Teaching concepts related to terrorism and warfare not entirely unfamiliar to Carey. After completing U.S. Army infantry, ranger, airborne, and jumpmaster schools during the Vietnam War, he spent a year as a patrolling instructor at the Army Mountain Ranger Camp in northern Georgia.
Expanding on the reasons for teaching the course, Carey said: “We believe that the university has an opportunity—if not an obligation—to educate the citizenry in the breadth, complexity and nuances of the emerging security environment, so that they are better able to cut through official groupthink, and instead be able to perform fully the civic duty of questioning authority closely and holding decision makers to account.”
Carey sees the online course as not only a way to “organize and frame the major issues involving national security” but as a way “to explore new ways to teach general education courses with the potential for large enrollments. If this online course attracts large numbers of students, this could have unprecedented potential for instructors interested in innovating new approaches to teaching.”
Carey envisions that the online course could also “serve as a model to evaluate teaching efficiencies involving economies of scale never before tried. These could then be used not only to develop other large-scale, online general education courses involving big-picture topics, such as global warming, energy policy and health care, but also for many of the UC gateway courses ranging from mathematics and biology to economics and language.”
The list speakers and topics for the Tuesday sessions are:
“World Terrorism--Overview and Update”: John Arquilla; professor, Department of Defense Analysis, Naval Postgraduate School
“World at War--Overview and Update”: Leo Blanken, assistant professor, Department of Defense Analysis, Naval Postgraduate School
“The Best Defense”: Abraham Sofaer, George P. Shultz Senior Fellow in Foreign Policy and National Security Hoover Institute, Stanford University (tentative)
“After the Arab Spring”: Glenn Robinson, associate professor, Department of Defense Analysis, Naval Postgraduate School
“Paradoxes of War”: Zeev Maoz, Distinguished Professor, Department of Political Science, UC Davis
“Mass Violence Against Civilians in Africa”: Megan Lynch, pre-doctoral candidate, Department of Political Science, Yale University
“Religious Violence”: Mark Juergensmeyer, director, Orfalea Center for Global and International Studies, UC Santa Barbara
“Small Wars, Big Defense”: Murray Weidenbaum, Mallinckrodt Distinguished University Professor, Washington University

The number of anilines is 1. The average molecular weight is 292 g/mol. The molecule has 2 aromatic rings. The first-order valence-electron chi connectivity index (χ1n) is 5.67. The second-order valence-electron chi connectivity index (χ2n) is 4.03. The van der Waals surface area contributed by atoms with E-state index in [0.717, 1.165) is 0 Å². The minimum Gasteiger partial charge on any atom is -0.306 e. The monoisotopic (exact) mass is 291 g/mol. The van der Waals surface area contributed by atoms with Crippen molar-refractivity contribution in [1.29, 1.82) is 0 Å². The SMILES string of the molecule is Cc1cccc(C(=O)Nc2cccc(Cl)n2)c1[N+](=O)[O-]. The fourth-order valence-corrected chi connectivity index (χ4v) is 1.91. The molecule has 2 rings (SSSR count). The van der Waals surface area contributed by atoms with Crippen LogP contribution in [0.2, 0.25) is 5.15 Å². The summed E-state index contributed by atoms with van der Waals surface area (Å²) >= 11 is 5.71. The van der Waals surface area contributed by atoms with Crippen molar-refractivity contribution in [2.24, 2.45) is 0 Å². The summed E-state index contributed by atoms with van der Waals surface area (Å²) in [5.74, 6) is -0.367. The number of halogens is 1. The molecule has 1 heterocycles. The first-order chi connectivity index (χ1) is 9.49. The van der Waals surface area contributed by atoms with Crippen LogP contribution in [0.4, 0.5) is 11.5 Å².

“Bend of History”: John Arquilla, professor, Department of Defense Analysis, Naval Postgraduate School
“How to Run the World”: Parag Khanna, New America Foundation, Washington, DC
Last year’s invited speakers included national security consultant Gary Hart, former U.S. senator from Colorado and a two-time presidential nominee. Topics ranged from the Central Intelligence Agency (CIA) to “Liberation of Auschwitz.”
Carey, awarded a doctorate in entomology from UC Berkeley, joined the UC Davis Department of Entomology faculty in 1980. He is internationally known for his research on insect biodemography, that is, the marriage of biology and demography, with special emphasis on aging and lifespan. A former vice chair of his department, he is a fellow of the Entomological Society of America, American Association for the Advancement of Science, the Gerontological Society of America, and the California Academy of Sciences. Carey chaired the systemwide UC Committee on Research Policy and served on the systemwide UC Academic Council.
Arquilla received a doctorate in international relations from Stanford in 1991. He worked several years for the RAND Corporation (Research ANd Development), a nonprofit global policy think tank formed to offer research and analysis to the U.S. Armed Forces, before joining the faculty of the U.S. Naval Postgraduate School in 1993. Arquilla has written many articles and books on the future of warfare and frequently offers expert opinion and commentary on PBS, NPR and C-SPAN. He was an advisor to Secretary of Defense Donald Rumsfield.
The Naval Postgraduate School is a graduate-level research university offering masters and doctoral programs in more than 60 diverse fields of study, all aimed at improving national security.
--Kathy Keatley Garvey
UC Davis Department of Entomology